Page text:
People living in the uplands could surely benefit from eating seaweed as it is a good source of iodine. “Iodine is one of those micronutrients that are hard to obtain in food,” the PCAARRD stresses. “Commercial table salt often adds iodine to create ‘iodized’ salt. As a good alternative, eating seaweeds can help bolster the lth without population’s thyroid and brain health without adding to much table salt.”
Other seaweed health benefits include improved memory, clear skin, healthy vision and hearing, good dental health, healthy thyroid function, and improved immune system. Seaweed also prevents allergies and infections, lowers blood pressure, nurtures healthy heart vessels, normalizes cholesterol levels, and aids in waste movement and digestion.
As stated earlier, seaweed is economically important in the production of carrageenan. It is used in several preparations as a thickener, binder, emulsifier, and suspending and gelling properties.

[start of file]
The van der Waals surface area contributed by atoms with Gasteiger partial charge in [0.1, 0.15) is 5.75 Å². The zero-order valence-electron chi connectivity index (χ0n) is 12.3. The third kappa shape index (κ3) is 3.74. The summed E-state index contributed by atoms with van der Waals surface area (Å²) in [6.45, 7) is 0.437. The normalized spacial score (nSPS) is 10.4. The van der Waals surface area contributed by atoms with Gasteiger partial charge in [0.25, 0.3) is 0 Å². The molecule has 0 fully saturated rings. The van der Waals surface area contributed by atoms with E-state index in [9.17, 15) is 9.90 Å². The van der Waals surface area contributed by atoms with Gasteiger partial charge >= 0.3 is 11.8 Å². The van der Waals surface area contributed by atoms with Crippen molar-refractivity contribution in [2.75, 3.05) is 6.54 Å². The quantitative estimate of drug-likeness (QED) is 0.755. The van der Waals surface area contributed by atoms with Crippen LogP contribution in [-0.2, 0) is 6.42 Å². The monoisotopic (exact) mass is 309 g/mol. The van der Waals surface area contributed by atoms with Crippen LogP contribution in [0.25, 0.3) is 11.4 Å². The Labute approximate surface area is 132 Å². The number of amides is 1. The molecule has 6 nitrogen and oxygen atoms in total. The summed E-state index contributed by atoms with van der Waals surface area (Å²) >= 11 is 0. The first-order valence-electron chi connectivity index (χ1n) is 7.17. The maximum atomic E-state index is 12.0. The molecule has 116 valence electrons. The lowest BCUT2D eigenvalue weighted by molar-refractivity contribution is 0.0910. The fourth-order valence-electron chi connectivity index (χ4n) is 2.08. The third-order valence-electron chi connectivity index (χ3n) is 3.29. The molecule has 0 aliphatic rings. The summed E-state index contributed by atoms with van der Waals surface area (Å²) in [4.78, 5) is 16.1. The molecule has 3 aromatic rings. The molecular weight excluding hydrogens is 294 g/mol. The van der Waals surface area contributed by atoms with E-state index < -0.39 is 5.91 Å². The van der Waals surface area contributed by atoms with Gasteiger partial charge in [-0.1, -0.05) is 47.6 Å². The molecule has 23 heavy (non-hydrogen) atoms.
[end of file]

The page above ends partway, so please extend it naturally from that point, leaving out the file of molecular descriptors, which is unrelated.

Aside from eating seaweeds raw, they are also used in cosmetics, in the production of fertilizers, and for the extraction of industrial gums and chemicals. They have also been seen as a potential source of long and short-chain chemicals with medicinal and industrial uses.
In Asia, seaweed is a popular ingredient in some recipes. China’s zicai, Korea’s gim, and Japan’s nori is actually sheets of dried Porphyra species used in soups or wrap sushi. Chondrus crispus (commonly known as Irish moss or carrageenan moss) is a red alga used in producing various food additives.